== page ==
contained in this 
                                          Component 

       r  components      Component      A list of Components 
           [0..n]                         contained in this 
                                          Component 

        
                           

     
     
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       Nameplate (Class)  
        
       r  nominalPower  PowerMeasuremen  The nominal power of 
                         t                the Energy Object as 
                                          specified by the device 
                                          manufacturer 

       r  details       URI              an [RFC3986] URI that 
       w                                 links to manufacturer 
                                          information about the 
                                          nominal power of a 
                                          device 

         
       Relationship (Class)  
        
       rw relationshipType   Enumeratio  A description of the 
                               n           relationhip indicating 
                                           - meters; meteredby; 
                                           powers; poweredby; 
                                           aggregates; 
                                           aggregatedby  

       rw relationshipObject uuid        An [RFC6933] 
                                           entPhysicalUUID that 
                                           indicates the other 
                                           participating Energy 
                                           Object in the 
                                           relationship 

        
        
       Measurement (Class)  
        
       r  multiplier  Enumeration  The magnitude of the 
                                     Measurement in the range -
                                     24..24 

       r  caliber     Enumeration  Specifies how the Measurement 
                                     was obtained - actual; 
                                     estimated; static  

       r  accuracy    Enumeration  Specifies the accuracy of the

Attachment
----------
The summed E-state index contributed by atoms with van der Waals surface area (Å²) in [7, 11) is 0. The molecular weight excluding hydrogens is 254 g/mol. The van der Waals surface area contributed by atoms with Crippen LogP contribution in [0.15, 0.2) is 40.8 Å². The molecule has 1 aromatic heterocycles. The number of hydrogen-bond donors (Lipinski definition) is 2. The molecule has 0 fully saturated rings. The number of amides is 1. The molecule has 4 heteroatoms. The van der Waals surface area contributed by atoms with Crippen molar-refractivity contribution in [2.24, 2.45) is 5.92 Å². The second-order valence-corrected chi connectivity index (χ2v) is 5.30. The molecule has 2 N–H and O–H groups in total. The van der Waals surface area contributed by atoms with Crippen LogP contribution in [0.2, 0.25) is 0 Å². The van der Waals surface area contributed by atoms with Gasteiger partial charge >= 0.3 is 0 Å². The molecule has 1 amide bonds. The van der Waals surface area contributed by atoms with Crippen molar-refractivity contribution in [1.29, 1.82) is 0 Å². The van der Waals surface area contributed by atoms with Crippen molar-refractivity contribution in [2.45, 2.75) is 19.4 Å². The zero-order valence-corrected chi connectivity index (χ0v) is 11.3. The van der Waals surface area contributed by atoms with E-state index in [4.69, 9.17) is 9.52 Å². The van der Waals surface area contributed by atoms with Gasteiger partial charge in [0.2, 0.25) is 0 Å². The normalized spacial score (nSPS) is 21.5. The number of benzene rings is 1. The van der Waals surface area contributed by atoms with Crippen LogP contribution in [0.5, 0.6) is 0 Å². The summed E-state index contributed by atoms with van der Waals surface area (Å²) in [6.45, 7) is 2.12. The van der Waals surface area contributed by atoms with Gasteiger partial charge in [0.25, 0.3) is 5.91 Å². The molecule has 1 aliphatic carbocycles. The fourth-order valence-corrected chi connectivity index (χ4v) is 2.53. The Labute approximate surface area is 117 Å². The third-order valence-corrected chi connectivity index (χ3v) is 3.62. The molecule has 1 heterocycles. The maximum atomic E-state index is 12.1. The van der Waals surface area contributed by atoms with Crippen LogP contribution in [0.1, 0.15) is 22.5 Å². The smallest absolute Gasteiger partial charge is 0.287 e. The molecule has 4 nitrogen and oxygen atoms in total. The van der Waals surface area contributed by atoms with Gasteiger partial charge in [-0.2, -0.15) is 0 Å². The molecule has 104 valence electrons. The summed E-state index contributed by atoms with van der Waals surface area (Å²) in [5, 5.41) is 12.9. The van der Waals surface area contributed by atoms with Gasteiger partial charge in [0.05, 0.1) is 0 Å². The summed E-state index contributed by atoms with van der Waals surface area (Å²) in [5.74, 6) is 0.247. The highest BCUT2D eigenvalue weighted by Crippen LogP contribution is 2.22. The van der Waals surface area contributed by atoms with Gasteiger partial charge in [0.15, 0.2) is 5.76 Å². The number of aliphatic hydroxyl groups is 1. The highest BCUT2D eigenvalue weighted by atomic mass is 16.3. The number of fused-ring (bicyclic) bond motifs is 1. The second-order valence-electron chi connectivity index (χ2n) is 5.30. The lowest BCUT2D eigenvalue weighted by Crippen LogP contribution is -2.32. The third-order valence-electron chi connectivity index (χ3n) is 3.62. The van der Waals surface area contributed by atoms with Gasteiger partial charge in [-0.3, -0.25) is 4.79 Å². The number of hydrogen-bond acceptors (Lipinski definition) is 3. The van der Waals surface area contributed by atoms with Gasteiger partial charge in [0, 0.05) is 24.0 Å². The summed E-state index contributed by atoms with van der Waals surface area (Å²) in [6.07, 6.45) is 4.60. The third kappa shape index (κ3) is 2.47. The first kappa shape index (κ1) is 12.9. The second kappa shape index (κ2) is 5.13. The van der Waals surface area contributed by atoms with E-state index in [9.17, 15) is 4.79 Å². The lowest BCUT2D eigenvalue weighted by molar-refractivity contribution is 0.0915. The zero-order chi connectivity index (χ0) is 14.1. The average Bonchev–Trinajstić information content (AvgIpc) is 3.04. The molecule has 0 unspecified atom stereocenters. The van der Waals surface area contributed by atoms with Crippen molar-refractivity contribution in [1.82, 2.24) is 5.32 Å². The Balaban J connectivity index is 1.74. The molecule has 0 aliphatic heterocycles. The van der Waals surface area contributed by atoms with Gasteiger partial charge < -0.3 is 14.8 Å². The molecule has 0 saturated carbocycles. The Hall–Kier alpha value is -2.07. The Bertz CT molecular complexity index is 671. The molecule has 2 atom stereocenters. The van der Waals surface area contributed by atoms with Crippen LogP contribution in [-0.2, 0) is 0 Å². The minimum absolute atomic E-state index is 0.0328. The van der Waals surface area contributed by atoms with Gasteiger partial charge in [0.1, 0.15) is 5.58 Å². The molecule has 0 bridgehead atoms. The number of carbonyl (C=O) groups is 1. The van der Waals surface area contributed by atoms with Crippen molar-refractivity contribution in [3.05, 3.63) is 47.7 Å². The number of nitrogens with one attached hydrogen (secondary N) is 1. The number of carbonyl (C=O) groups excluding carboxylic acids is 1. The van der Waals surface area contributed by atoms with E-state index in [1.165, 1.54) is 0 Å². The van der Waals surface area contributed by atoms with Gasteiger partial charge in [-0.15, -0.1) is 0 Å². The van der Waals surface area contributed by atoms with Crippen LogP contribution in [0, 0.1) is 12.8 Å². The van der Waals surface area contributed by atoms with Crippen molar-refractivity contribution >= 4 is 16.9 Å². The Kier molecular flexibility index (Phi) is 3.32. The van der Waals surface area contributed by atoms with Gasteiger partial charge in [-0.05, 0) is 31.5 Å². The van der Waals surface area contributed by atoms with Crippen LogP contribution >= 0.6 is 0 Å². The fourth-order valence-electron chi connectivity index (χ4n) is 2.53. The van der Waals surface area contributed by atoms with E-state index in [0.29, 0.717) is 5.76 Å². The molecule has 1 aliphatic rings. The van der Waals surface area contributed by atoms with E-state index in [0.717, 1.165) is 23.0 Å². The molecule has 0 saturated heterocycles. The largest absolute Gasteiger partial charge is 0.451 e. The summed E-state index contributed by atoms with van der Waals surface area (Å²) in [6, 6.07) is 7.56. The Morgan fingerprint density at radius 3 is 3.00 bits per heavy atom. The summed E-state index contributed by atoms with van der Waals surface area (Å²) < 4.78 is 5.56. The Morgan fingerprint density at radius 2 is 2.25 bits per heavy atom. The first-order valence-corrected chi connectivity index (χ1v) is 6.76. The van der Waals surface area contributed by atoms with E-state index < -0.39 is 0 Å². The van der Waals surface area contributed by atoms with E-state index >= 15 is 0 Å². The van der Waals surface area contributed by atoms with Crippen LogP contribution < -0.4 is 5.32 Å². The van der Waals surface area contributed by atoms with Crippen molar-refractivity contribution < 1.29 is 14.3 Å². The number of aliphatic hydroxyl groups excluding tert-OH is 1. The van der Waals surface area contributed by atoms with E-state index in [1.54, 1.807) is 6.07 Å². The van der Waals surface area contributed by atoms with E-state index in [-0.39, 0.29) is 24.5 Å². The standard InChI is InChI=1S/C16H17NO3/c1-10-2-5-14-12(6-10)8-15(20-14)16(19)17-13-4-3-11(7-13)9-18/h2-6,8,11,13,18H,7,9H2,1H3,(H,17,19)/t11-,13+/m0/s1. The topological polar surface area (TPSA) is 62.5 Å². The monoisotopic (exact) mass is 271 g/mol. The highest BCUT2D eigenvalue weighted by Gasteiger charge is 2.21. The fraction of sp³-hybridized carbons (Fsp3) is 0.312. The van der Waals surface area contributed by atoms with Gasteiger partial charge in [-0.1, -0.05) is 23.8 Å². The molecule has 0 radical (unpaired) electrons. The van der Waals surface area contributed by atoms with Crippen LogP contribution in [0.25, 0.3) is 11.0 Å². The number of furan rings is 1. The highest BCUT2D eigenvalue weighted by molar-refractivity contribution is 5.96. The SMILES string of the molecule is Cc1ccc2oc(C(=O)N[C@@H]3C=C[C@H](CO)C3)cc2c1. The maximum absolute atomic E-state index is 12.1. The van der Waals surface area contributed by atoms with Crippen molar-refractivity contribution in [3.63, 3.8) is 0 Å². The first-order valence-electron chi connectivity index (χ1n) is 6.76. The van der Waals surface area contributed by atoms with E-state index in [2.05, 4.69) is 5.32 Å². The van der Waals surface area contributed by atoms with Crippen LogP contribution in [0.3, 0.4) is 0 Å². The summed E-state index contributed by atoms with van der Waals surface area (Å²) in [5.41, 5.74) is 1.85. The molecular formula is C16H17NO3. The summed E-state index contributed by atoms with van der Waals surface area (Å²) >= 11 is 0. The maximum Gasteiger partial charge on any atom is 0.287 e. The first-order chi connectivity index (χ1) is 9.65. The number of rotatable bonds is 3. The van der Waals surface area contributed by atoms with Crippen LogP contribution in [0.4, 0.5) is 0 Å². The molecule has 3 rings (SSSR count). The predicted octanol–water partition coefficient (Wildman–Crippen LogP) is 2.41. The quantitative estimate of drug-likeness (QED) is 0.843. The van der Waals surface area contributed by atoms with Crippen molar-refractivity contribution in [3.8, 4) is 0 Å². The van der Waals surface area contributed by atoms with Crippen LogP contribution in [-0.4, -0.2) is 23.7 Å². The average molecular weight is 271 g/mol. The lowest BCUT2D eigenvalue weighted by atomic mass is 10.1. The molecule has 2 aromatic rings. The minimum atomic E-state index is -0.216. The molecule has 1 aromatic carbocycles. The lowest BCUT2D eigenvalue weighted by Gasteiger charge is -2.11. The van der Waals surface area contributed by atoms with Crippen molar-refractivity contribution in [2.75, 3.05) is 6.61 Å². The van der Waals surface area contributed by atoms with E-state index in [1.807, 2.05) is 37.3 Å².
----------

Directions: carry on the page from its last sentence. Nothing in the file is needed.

measurement if applicable as 
                                     0..10000 indicating hundreds 
                                     of percent 

        
        
     
     
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       PowerMeasurement (Class) inherits from and specializes 
       Measurement  
        
       r value          Long           A measurement value of 
                                         power 

       r units          "W"            The units of measure for 
                                         the power - "Watts" 

       r powerAttribute PowerAttribute  Measurement of the 
                                         electrical current; 
                                         voltage; phase and/or 
                                         frequencies for the 
                                         PowerMeasurement 

        
        
       EnergyMeasurement (Class) inherits from and specializes 
       Measurement  
        
       r startTime  Time         Specifies the start time of the 
                                  EnergyMeasurement interval 

       r units      "kWh"        The units of measure for the 
                                  energy - kilowatt hours  

       r provided   Long         A measurement of energy 
                                  provided 

       r used       Long         A measurement of energy used / 
                                  consumed 

       r produced   Long         A measurement of energy 
                                  produced  

       r stored     Long         A measurement of energy stores 

        
        
       TimedMeasurement (Class) inherits from and specializes 
       Measurement  
        
       r  startTime timestamp    A start time of a measurement 

       r  value     Measurement  A measurement value 

       r  maximum   Measurement  A maximum value measured since a 
                                  previous timestamp 

     
     
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       TimeInterval (Class) 
        
       r  value     Long        a value of time 

       r  units     Enumeration  a magnitude of time express as 
                                  seconds with an SI prefix 
                                  (miliseconds etc) 

        
        
       DemandMeasurement (Class) inherits from and specializes 
       Measurement  
        
       r  intervalLengt  TimeInterval     The length of time 
       w  h                               over which to compute 
                                           average energy 

       r  intervals      Long             The number of 
       w                                  intervals that can be 
                                           measured  

       r  intervalMode   Enumeration      The mode of interval